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February 2nd, 2013

Green Beret Petition Calls for Wisdom in National Gun Debate

More than 1,100 current and retired U.S. Army Special Forces soldiers have signed a petition that advocates a rational, reasoned response to the events in Newtown, Connecticut. The Green Beret Petition cautions against “knee-jerk” legislation which would threaten the Second Amendment rights of American citizens. The Petition asks national leaders to recognize that the causative factors involved in mass shootings are complex. Hence banning certain types of firearms may not “solve the problem” at all.

The Petition makes important fact-based arguments. For example, the petition points out that sweeping gun bans adopted in the United Kingdom did not reduce overall gun-related crime — in fact UK gun violence increased after the gun bans. By contrast, gun violence has actually dropped in the USA despite a growth in gun ownership: “Overall, gun-related crime [in the UK] had increased 65% since the Dunblane massacre and implementation of the toughest gun control laws in the developed world. In contrast, in 2009 (5 years after the Federal Assault Weapons Ban expired) total firearm related homicides in the U.S. declined by 9% from the 2005 high.”

READ Full Petition (PDF file):
Protecting the Second Amendment — Why all Americans Should Be Concerned

The Green Beret Petition cautions that many current anti-gun legislative proposals may have no practical effect: “[I]f stricter gun control laws are not likely to reduce gun-related crime, why are we having this debate? Other than making us and our elected representatives feel better because we think that we are doing something to protect our children, these actions will have no effect and will only provide us with a false sense of security.”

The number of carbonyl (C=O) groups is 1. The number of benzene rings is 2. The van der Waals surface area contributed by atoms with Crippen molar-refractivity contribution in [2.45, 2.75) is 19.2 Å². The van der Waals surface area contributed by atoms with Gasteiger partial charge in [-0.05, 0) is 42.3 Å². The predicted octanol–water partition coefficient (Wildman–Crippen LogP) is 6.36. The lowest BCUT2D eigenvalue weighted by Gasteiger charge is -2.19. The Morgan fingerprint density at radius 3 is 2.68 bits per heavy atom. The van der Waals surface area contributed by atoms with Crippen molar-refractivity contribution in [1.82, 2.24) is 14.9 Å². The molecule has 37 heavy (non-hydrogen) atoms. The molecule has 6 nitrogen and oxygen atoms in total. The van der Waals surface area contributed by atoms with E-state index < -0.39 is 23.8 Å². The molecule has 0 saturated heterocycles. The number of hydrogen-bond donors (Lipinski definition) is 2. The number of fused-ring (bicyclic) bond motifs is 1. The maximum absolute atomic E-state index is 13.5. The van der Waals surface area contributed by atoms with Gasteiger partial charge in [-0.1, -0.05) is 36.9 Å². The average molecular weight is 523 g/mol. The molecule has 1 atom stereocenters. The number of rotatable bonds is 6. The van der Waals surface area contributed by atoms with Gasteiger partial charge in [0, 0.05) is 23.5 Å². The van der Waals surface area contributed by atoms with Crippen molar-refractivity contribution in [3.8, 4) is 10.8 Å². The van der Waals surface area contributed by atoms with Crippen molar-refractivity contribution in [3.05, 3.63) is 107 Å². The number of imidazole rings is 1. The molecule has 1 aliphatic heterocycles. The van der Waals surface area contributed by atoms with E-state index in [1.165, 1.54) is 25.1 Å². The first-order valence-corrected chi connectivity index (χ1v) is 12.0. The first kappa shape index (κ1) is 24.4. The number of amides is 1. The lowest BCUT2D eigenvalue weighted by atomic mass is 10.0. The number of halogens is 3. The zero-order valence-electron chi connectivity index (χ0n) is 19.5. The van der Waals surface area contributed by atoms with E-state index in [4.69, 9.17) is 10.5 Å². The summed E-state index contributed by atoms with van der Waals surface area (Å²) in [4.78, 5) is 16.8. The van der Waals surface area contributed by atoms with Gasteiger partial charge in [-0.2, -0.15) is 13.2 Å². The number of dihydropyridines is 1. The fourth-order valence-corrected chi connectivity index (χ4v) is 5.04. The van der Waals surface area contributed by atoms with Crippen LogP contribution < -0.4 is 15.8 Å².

Noting that reactionary gun ban legislation will not solve a complex problem, the Green Beret Petition suggests that national leaders must look more carefully at many factors:

Green Beret Petition Recommendations

So, what do we believe will be effective? First, it is important that we recognize that this is not a gun control problem; it is a complex sociological problem. No single course of action will solve the problem. Therefore, it is our recommendation that a series of diverse steps be undertaken, the implementation of which will require patience and diligence to realize an effect. These are as follows:

1. First and foremost we support our Second Amendment right in that “A well-regulated militia being necessary to the security of a free state, the right of the people to keep and bear arms shall not be infringed”.